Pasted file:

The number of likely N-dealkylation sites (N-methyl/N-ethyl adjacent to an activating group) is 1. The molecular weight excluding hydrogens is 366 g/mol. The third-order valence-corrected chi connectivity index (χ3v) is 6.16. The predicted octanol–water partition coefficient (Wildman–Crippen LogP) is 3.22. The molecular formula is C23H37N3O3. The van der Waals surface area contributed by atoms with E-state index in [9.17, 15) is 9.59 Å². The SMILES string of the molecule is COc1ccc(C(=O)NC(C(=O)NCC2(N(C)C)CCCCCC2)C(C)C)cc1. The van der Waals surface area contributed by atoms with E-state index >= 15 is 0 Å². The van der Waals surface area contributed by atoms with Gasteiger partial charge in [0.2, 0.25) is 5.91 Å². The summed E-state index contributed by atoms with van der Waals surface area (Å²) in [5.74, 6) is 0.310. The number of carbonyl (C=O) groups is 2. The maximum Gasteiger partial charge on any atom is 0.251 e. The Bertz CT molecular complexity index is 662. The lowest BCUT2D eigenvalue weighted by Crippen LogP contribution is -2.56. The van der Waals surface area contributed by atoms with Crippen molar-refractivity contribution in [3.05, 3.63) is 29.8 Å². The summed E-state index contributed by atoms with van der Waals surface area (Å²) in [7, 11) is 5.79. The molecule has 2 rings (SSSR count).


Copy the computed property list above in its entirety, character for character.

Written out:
The number of likely N-dealkylation sites (N-methyl/N-ethyl adjacent to an activating group) is 1. The molecular weight excluding hydrogens is 366 g/mol. The third-order valence-corrected chi connectivity index (χ3v) is 6.16. The predicted octanol–water partition coefficient (Wildman–Crippen LogP) is 3.22. The molecular formula is C23H37N3O3. The van der Waals surface area contributed by atoms with E-state index in [9.17, 15) is 9.59 Å². The SMILES string of the molecule is COc1ccc(C(=O)NC(C(=O)NCC2(N(C)C)CCCCCC2)C(C)C)cc1. The van der Waals surface area contributed by atoms with E-state index >= 15 is 0 Å². The van der Waals surface area contributed by atoms with Gasteiger partial charge in [0.2, 0.25) is 5.91 Å². The summed E-state index contributed by atoms with van der Waals surface area (Å²) in [5.74, 6) is 0.310. The number of carbonyl (C=O) groups is 2. The maximum Gasteiger partial charge on any atom is 0.251 e. The Bertz CT molecular complexity index is 662. The lowest BCUT2D eigenvalue weighted by Crippen LogP contribution is -2.56. The van der Waals surface area contributed by atoms with Crippen molar-refractivity contribution in [3.05, 3.63) is 29.8 Å². The summed E-state index contributed by atoms with van der Waals surface area (Å²) in [7, 11) is 5.79. The molecule has 2 rings (SSSR count).